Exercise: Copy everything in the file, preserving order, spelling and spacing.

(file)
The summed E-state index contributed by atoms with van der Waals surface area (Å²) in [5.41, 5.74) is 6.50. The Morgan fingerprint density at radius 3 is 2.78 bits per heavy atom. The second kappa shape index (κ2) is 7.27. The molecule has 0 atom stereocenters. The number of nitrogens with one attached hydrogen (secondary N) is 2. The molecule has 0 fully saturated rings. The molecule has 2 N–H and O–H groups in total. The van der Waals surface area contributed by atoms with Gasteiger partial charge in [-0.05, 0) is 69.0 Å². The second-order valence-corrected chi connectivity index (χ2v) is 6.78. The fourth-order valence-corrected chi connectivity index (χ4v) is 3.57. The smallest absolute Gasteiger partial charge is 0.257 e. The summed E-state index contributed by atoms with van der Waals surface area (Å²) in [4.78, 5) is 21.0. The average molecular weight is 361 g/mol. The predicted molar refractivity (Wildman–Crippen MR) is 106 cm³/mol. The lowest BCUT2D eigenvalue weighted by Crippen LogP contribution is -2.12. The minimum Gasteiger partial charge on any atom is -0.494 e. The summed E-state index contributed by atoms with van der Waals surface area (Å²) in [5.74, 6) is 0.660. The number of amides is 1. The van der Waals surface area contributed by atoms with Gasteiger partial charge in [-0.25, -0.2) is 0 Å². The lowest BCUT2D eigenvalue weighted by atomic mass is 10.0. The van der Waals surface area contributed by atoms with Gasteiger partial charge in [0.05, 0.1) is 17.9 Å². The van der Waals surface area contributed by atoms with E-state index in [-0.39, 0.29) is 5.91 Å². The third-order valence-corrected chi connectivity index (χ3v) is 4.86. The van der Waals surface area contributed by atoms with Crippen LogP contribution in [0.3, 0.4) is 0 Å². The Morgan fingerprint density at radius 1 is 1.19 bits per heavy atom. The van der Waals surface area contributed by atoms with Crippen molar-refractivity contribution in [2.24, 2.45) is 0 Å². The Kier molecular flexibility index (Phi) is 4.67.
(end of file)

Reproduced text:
The summed E-state index contributed by atoms with van der Waals surface area (Å²) in [5.41, 5.74) is 6.50. The Morgan fingerprint density at radius 3 is 2.78 bits per heavy atom. The second kappa shape index (κ2) is 7.27. The molecule has 0 atom stereocenters. The number of nitrogens with one attached hydrogen (secondary N) is 2. The molecule has 0 fully saturated rings. The molecule has 2 N–H and O–H groups in total. The van der Waals surface area contributed by atoms with Gasteiger partial charge in [-0.05, 0) is 69.0 Å². The second-order valence-corrected chi connectivity index (χ2v) is 6.78. The fourth-order valence-corrected chi connectivity index (χ4v) is 3.57. The smallest absolute Gasteiger partial charge is 0.257 e. The summed E-state index contributed by atoms with van der Waals surface area (Å²) in [4.78, 5) is 21.0. The average molecular weight is 361 g/mol. The predicted molar refractivity (Wildman–Crippen MR) is 106 cm³/mol. The lowest BCUT2D eigenvalue weighted by Crippen LogP contribution is -2.12. The minimum Gasteiger partial charge on any atom is -0.494 e. The summed E-state index contributed by atoms with van der Waals surface area (Å²) in [5.74, 6) is 0.660. The number of amides is 1. The van der Waals surface area contributed by atoms with Gasteiger partial charge in [-0.25, -0.2) is 0 Å². The lowest BCUT2D eigenvalue weighted by atomic mass is 10.0. The van der Waals surface area contributed by atoms with Gasteiger partial charge in [0.05, 0.1) is 17.9 Å². The van der Waals surface area contributed by atoms with E-state index in [-0.39, 0.29) is 5.91 Å². The third-order valence-corrected chi connectivity index (χ3v) is 4.86. The van der Waals surface area contributed by atoms with Crippen LogP contribution in [0.3, 0.4) is 0 Å². The Morgan fingerprint density at radius 1 is 1.19 bits per heavy atom. The van der Waals surface area contributed by atoms with Crippen molar-refractivity contribution in [2.24, 2.45) is 0 Å². The Kier molecular flexibility index (Phi) is 4.67.